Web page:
Monday, June 20, 2022

Narrowing in on the two failures after verifying they are consistent, likely both are resolved


The test that fails here is pretty simple. A value of xFFFF is stored in a fixed location, then index register 1 is loaded with the value x0000 and a STX instruction puts the contents of IX1 into the fixed memory location from before. The fixed location is then loaded and if it isn't zero, it indicates that the STX didn't store properly causing a stop. 

Single stepping always works properly, but at speed this seemed to consistently fail. I first reran to verify that this misbehaves at normal run speed. Embarrassingly, I found that the instruction immediately after where I stopped when single stepping was wrong, another copy of the error wait 30DF instead of the proper instruction. 

When I fixed the incorrect value, the machine ran right through this with no errors at all. This is indeed not a failure of the machine processing STX instructions. 


This is a long loop that runs through all possible values from lowest negative to highest positive, doing a multiply and then a divide. It uses four seed values to which it multiplies and divides, thus four loops from -32768 to +32767. 65,536 multiplies and 65,536 divides for four different seed values. 

33 microseconds is the average execution time for the multiply being done and 76 microseconds for the average divide. That gives us 8.7 seconds of multiplication execution and 20 seconds of division, or a total loop in excess of 29 seconds. That is 1/4 of the entire diagnostic test's execution time for this one comprehensive multiply-divide test. 

I obviously can't hand step through 262,144 pairs of multiply and divide, but this one does trigger a parity stop which is a signal that I can use to latch up the scope and/or logic analyzer. I ran this again to be sure that it does consistently fail with the parity stop, probably because it executes so many times that this sporadic issue is sure to crop up. 

These parity errors don't appear to exist in the core memory, just in the value read into the B register during the read part of a core memory cycle. I believe this because I can immediately run a Storage Display loop that reads all memory; that scan never sees a parity error so the data is not written in core wrong. Instead, it seems to be that bit 0 of B register is set in error during a read cycle. 

I will monitor the sense amplifier output to see whether we are getting bad sensing or whether something else is causing the B register Bit 0 to latch on. I have two other leads which I will hang on some of the gating signals that might cause other random data to flip on the bit latch.

The sense amplifiers of the SJ-4 memory are split - one card handles bit 0 and 6 for addresses from 0 to 4095 and the other handles the same two bits for addresses from 4096 to 8191. Thus there are two different sense amplifiers, with an addressing bit gating whether the lower 4K or higher 4K sense amp is connected to the output. 

So far, my issues have all occurred in the lower 4K, but I could relocate the failing code up above the line and see if the results are the same. That would point me at a bad card or connection if it only fails in lower core addresses. Fortunately, I don't have to do this - see below.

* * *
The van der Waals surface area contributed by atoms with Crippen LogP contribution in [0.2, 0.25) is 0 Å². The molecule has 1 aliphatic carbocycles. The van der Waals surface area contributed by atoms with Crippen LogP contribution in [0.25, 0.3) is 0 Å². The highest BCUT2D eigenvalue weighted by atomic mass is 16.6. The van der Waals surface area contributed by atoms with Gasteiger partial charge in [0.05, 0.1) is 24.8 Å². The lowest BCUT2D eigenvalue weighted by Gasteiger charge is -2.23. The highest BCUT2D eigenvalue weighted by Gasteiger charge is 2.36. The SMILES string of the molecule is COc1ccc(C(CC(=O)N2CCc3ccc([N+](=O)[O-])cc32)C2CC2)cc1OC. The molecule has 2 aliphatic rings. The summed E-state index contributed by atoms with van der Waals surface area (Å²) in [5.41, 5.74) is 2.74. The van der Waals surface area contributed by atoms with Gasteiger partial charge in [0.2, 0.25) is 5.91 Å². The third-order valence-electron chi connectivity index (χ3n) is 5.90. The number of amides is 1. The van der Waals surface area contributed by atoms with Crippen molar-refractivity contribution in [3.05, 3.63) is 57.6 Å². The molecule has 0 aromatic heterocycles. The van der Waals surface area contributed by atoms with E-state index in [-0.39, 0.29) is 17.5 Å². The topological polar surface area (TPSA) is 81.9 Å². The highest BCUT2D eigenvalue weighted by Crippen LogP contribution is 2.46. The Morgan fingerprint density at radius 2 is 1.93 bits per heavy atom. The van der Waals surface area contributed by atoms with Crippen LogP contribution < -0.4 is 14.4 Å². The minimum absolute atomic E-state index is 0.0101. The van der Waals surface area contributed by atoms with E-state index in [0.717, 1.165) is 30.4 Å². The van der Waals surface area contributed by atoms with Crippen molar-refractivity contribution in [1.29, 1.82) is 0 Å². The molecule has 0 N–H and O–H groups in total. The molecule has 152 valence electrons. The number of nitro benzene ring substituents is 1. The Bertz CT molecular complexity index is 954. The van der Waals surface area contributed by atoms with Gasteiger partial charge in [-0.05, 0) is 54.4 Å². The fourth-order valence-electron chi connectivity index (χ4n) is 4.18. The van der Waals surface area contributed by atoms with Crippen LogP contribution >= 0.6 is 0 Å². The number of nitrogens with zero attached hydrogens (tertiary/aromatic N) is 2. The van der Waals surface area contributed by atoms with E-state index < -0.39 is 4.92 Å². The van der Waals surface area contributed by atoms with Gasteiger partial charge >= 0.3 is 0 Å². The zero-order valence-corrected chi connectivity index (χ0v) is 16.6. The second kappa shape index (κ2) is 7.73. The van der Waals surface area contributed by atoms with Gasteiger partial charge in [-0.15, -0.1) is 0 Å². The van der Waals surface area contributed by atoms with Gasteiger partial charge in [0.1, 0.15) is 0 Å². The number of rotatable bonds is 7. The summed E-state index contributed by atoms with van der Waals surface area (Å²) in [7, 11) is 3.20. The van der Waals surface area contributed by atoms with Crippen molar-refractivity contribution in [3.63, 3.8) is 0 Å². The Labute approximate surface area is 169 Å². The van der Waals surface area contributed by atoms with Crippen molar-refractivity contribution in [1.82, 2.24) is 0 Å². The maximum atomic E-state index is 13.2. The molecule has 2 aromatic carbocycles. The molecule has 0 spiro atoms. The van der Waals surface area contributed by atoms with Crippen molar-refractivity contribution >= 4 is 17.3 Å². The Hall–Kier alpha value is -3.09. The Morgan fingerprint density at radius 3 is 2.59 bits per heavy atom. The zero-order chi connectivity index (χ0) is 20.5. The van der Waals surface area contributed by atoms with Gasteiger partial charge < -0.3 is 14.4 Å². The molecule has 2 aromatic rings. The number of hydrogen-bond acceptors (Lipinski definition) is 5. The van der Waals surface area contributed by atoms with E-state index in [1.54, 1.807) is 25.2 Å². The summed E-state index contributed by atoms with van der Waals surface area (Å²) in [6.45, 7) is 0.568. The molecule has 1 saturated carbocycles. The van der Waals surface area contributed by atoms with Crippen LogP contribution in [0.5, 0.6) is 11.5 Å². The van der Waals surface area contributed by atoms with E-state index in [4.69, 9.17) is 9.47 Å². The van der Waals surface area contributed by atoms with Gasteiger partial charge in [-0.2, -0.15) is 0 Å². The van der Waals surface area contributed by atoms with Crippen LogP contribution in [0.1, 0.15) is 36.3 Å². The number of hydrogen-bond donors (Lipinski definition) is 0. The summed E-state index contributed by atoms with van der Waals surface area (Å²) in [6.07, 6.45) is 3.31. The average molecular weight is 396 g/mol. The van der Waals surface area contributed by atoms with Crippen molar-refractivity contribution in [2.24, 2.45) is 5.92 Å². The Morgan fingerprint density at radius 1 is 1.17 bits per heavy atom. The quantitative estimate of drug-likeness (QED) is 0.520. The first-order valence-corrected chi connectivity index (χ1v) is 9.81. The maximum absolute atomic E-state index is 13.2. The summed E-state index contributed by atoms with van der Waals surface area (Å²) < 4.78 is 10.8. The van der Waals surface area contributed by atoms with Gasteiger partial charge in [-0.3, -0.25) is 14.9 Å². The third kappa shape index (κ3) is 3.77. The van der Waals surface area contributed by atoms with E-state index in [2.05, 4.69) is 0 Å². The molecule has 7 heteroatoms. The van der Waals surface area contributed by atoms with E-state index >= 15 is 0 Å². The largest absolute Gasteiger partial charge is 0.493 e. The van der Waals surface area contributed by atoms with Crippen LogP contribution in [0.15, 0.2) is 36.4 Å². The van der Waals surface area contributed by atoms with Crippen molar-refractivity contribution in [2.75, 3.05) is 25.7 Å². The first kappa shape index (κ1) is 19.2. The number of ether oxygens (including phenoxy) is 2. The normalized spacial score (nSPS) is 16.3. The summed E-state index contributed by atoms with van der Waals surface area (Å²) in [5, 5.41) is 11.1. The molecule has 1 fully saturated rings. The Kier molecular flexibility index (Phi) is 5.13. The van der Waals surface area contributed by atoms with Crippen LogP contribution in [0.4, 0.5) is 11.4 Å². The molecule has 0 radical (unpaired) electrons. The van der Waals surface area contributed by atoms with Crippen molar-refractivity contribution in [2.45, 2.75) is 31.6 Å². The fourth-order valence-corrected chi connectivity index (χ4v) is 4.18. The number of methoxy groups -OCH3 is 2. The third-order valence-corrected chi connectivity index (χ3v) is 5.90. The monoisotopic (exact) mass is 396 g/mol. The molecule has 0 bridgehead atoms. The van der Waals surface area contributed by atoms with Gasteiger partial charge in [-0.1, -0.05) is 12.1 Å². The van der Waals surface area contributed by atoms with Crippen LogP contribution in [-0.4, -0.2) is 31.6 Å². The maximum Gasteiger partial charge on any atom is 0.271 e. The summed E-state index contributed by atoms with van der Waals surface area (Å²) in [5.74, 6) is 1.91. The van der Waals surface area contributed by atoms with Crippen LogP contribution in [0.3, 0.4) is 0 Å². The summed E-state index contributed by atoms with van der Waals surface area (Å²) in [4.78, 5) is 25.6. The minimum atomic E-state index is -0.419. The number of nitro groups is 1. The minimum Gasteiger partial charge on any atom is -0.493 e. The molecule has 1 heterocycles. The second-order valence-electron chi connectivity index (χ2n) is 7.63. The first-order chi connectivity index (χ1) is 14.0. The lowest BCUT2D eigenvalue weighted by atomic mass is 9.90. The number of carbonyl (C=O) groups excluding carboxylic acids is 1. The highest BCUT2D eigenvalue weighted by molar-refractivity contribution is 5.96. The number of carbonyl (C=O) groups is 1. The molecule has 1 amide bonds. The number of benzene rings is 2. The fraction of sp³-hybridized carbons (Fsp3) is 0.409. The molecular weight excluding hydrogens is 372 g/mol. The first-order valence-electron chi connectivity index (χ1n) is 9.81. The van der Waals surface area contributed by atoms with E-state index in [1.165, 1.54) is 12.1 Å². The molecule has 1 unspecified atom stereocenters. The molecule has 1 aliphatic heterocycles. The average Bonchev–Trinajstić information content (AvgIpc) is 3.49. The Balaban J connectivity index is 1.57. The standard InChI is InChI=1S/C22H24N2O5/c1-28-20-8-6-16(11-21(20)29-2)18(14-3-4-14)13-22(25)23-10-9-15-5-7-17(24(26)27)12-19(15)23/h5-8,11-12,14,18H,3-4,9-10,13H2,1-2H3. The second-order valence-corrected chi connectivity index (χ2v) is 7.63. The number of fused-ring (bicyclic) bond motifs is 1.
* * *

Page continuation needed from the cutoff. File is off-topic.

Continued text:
This flip flop has a number of inputs coming from the A register, I register and I/O (device controller) registers. These should only be passed on to the latch if the sample pulse signal goes negative. For example, if -A to B SP 0-7 is activated while the A bit is 1 (gate signal -A Bit 0 is low), then this triggers the latching of the B Bit 0 flipflop. Similarly, -I/O to B SP 0-7 and -I to B SP 0-7 will latch for a 1 in I/O or I bit 0. 

The pulses are sent to all eight bits, 0 to 7, yet only bit 0 is latching up. It cannot be an error in the generation of these sample pulses, but it might be a signal path fault bringing that signal to the pin for the Bit 0 instance of the B register logic. It could also be a path error with -Sense Amp Bit 0 coming to the card. 

I wrote up the relevant pins and paths to verify, applying the VOM to the backplane to test connectivity before I start the scope and logic analyzer captures. All the paths were well connected. Interestingly, the path from the sense amp up to the edge connector had a wire wrap on exactly this bit. In was good, however, so I moved on.

Using the scope and triggering on the generation of -Parity Stop, I could see a clear 1 bit coming from the sense amplifier line. Since the memory module has multiple identical SLT cards (type 3475) that handle the inhibit and the sense duties for pairs of bits for a 4K group of addresses, it hosts 18 of these identical cards.

The locations for bits 0 and 6 are A7 and B7 in the B gate, C1 compartment which is where the memory sits. I swapped the card with another - B6 which is responsible for other bits. I ran the Multiply-Divide test again and got a Parity Stop again but this time the bit that was flipped on spuriously was bit 8! That is the responsibility of the card in B6. 

My working assumption is that the card currently in B6 has some fault that causes it to sometimes report a 1 value when the core was actually zero. The museum had a box full of spare SLT cards including a 3475. I will swap in the spare card and see whether I can get this test to run successfully. 

If it does, then all of the CPU instructions were validated by the diagnostic and I can consider both the CPU and the memory (because of this replacement) to be good. I will do the card change and retest tomorrow as it is the end of my time in the shop for today.

No comments:

Post a Comment